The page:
I keep finding her white tennis shoes in different places. Maybe the nurses move them? I haven’t moved them. Or else they move around the ward on their own, impatient to get out of here as soon as possible. Yesterday, with her bag and white tennis shoes, I came through the transparent hospital door that opens in a circle, asked directions to the emergency room, where she’d been taken, intending to wait for the medication that would cure the pain in her arm, and then help her to tie the laces on her white tennis shoes, hold her hand as we crossed the parking lot to our car, and we’d drive home slowly, return to our everyday concerns, finish the tasks we’d begun in the kitchen: turn on the coffee machine, into which I had already poured water, spooned the coffee . . . But that wouldn’t happen, the doctors would meet us with bad news, she’d be settled into the oncology ward, and I’d stay beside her all night, like a loyal dog.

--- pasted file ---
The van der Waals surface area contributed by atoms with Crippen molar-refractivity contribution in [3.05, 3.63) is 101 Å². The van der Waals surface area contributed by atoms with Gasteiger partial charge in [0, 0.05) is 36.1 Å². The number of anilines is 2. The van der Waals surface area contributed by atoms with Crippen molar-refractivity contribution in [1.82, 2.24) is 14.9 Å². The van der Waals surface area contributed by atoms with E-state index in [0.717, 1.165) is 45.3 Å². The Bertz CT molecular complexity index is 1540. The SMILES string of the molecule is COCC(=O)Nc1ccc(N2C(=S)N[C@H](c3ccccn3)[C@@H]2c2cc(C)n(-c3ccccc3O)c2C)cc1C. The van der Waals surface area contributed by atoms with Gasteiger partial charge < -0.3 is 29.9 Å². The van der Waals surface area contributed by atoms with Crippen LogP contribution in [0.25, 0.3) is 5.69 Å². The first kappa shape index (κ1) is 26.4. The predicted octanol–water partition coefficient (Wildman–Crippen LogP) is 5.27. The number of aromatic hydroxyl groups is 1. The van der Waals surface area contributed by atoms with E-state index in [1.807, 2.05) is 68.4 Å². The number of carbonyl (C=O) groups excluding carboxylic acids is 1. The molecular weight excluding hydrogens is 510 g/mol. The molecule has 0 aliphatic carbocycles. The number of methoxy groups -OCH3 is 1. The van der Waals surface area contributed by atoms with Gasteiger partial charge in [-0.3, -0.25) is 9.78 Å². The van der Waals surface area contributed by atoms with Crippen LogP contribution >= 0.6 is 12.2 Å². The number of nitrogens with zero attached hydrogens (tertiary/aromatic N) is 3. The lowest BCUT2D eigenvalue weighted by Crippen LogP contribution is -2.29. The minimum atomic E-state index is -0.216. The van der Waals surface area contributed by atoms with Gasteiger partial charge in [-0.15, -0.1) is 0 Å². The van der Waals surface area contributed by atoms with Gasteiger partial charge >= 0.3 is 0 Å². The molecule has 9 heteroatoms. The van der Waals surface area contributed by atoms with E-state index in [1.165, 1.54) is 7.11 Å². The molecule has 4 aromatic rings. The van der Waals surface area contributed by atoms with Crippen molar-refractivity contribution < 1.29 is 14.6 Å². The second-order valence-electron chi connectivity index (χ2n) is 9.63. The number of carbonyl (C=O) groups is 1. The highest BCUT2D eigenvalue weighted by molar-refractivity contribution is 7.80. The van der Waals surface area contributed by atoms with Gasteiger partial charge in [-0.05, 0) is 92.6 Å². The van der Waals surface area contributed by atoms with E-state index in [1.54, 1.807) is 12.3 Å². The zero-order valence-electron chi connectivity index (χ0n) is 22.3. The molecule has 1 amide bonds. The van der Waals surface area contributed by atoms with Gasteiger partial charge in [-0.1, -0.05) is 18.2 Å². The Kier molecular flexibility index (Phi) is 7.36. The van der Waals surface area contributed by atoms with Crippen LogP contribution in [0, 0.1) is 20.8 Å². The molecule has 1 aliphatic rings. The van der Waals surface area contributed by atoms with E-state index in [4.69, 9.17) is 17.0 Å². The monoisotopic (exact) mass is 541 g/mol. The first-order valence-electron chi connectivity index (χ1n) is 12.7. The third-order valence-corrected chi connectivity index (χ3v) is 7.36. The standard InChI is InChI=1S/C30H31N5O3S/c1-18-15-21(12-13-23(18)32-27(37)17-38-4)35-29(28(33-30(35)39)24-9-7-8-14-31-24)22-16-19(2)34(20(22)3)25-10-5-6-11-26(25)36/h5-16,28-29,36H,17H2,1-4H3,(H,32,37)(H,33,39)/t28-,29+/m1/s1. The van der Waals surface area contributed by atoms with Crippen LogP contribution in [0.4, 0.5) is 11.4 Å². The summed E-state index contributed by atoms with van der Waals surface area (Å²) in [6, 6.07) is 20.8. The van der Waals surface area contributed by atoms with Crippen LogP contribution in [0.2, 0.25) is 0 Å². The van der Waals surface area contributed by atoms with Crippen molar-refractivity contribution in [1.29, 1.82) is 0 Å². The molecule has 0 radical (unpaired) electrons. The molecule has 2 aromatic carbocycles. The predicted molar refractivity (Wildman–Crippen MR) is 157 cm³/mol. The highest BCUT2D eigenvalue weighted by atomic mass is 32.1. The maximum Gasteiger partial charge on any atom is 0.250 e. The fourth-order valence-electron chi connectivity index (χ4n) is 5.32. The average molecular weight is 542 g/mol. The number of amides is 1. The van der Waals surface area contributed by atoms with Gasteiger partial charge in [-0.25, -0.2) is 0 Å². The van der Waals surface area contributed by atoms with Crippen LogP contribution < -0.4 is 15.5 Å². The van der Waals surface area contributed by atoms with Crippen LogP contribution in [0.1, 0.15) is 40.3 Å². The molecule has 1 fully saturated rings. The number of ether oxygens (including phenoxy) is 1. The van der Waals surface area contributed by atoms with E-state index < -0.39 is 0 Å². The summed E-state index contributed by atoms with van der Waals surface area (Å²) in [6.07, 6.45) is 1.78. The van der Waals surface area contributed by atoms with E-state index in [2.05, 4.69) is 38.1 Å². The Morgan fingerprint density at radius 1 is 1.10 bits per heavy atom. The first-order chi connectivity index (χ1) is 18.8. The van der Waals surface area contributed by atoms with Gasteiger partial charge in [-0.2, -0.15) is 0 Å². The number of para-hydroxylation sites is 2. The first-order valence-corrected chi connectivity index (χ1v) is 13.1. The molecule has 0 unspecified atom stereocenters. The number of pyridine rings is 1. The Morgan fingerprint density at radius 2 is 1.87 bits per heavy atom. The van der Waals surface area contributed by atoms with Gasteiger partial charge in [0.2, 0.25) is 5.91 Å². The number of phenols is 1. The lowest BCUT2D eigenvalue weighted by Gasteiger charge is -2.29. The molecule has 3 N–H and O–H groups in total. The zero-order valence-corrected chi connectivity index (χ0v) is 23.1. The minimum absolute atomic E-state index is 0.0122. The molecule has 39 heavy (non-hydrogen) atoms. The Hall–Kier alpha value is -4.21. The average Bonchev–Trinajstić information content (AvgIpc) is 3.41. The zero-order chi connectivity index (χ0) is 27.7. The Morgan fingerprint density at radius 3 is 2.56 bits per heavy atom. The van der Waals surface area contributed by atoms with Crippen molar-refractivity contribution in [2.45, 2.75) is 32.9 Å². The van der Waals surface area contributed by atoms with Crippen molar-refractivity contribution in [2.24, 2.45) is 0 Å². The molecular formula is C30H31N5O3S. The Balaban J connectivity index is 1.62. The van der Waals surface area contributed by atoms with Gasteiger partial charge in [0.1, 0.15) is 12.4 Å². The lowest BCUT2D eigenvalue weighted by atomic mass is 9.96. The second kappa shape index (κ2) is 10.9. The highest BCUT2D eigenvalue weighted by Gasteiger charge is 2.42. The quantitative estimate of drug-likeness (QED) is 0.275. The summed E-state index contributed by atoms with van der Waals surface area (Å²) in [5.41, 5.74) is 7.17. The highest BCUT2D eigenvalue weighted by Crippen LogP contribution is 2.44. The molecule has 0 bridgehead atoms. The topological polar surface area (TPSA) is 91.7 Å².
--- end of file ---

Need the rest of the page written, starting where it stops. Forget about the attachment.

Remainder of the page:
It all happened too fast. The doctors stated that, in all probability, she had cancer. I held her hand while she slept, she clasped mine tightly, because she was dreaming about something. And I thought, She isn’t dying, because dying people no longer dream! A ridiculous thought, but I held on to her till the morning, because there was no one there who could console me. The warmth of her hand and her whole sleeping body was the only acceptable reality for me.